At the same time, Gloria Riegal and Marti Abell put inserts into our SRAC Journals and labeled as well as inserted rejoin letters for any members running out on their memberships, then put the postage on them and then Gloria ran them over to the post office! If you are a member - - you should be receiving yours any day! The Journal is now 18 pages, and will only be getting bigger and better!
Susan Fogel ran around and did errands for us all day long and I'll tell you there is nothing better than having someone who is willing to do all of that!
Later on, Jack Rowe and Jordan ran over to Betty Crosby's house and picked up an organ that she donated for our next auction fund raiser coming up in March!
We also had Ted Keir who brought in new artifacts and changed out what we had there in our front windows all last week for this week, and then made sure to spend time with everyone to teach them about what he had brought!
Visitors included John Borits, Sheila Campbell, Bob Varner, and Anne Meikle~who is going to be one of our volunteers in our gift shop as well at some of our events when she can!
When I came home last night my head was swirling and then I got the email about our bathroom grant request to the Mildred Faulkner Truman Foundation. We were notified that we did not get the grant.
This morning I called all of the board members and we switched to Plan B - That is we are going to scale down the project and move ahead with it on our own....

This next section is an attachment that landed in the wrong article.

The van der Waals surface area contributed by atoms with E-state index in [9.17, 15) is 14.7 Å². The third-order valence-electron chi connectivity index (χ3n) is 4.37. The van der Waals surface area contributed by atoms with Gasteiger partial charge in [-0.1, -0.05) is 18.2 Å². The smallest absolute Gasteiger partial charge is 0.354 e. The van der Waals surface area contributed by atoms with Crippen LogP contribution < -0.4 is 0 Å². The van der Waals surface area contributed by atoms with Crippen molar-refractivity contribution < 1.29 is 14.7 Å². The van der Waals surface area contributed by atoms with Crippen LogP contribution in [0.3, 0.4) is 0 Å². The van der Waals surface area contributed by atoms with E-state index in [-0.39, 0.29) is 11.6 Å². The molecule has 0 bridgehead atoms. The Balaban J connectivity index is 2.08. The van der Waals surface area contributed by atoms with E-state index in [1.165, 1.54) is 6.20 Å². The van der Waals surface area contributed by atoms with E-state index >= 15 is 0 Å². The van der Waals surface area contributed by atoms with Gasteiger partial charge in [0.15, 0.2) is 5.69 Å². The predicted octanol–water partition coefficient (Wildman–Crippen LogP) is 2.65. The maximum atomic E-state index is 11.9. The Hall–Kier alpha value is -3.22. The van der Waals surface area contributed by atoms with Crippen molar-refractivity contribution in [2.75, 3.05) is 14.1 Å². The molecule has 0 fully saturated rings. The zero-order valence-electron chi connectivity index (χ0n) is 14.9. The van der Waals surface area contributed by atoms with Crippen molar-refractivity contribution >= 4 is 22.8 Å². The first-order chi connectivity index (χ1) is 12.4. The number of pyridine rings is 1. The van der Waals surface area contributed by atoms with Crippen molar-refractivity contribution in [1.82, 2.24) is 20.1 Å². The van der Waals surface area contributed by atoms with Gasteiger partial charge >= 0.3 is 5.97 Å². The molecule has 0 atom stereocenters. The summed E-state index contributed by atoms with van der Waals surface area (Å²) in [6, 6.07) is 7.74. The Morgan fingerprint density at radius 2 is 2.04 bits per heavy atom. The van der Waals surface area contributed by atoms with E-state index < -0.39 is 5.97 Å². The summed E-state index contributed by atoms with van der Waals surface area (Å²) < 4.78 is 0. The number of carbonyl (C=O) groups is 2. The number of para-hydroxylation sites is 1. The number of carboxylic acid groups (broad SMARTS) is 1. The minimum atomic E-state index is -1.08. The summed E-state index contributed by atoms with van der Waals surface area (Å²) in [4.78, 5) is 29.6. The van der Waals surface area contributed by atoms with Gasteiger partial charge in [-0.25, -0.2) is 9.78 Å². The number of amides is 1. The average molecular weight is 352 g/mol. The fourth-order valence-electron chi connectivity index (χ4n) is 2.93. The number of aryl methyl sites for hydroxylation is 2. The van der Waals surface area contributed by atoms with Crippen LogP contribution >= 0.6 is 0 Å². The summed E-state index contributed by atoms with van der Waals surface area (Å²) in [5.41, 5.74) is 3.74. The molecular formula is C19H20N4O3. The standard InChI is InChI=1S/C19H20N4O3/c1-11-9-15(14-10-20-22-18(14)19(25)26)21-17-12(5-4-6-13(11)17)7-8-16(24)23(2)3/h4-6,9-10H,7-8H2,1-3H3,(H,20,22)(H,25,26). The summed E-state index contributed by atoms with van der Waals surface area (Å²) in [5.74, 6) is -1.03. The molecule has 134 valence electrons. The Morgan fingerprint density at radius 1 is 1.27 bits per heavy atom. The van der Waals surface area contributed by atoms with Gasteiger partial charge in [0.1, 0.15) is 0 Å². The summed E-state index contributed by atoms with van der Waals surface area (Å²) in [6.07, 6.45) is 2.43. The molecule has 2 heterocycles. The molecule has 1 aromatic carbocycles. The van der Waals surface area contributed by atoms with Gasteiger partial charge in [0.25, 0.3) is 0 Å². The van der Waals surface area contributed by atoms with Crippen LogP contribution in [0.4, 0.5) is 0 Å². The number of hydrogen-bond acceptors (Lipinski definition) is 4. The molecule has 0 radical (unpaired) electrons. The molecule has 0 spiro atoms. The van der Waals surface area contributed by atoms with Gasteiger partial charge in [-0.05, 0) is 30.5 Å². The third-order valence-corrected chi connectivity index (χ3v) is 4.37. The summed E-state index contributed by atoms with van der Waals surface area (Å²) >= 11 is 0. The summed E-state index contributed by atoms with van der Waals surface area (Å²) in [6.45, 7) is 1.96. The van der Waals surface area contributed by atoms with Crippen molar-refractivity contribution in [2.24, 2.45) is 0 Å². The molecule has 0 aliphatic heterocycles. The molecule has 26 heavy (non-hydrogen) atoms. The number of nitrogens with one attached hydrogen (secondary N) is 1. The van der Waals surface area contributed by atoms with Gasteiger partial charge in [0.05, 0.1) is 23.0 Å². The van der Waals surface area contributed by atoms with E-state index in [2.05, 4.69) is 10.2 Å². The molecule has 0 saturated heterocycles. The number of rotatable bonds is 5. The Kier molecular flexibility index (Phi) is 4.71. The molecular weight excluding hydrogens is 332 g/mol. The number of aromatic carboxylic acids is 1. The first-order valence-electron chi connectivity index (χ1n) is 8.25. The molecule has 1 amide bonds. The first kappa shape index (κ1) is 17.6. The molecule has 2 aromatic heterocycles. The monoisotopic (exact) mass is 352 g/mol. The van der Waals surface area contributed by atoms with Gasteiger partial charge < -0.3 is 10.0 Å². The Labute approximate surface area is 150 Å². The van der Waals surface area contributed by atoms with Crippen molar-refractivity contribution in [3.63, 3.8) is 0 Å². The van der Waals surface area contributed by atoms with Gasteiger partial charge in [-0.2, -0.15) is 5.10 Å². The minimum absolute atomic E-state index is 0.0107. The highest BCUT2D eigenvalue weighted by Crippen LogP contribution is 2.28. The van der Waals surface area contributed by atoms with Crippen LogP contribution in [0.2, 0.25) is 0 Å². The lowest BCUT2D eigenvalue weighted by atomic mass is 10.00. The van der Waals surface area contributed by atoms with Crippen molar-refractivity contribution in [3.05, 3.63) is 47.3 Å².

Hey - when you have the people who are willing to help you like we have and know how blessed we are to accomplished all we have....I guess I just don't know enough to see anything as a negative....
Call me ignorant if you like, but I'll tell you that if you spend anytime around SRAC - nothing is.
Thursday, January 24, 2008
Painters and mailing stuffers will be greatly appreciated at our next workshop this Saturday from 10am - 2pm at our new Center at 345 Broad Street in Waverly.
Tom, Jack, Angelo, and Duane worked all week to get the rest of the dry wall up on the east wall of the building and we hope to have it ready for any and all that care to take rollers to them!
Meanwhile our hired painters will be finishing up the visitor center/gift shop area in the coming weeks and finishing up the large display window we had them put in. (door is closed in this image) - - Also - notice the new wall colors!
We just got our newsletters back from the printer and they are AWESOME! But we also need to put inserts in them and get the mailing labels on them...come and sit and chat with us and help us get this tedious job done for the quarter so that we can get these out to our membership pronto!
Next BIG Job Ahead of Us: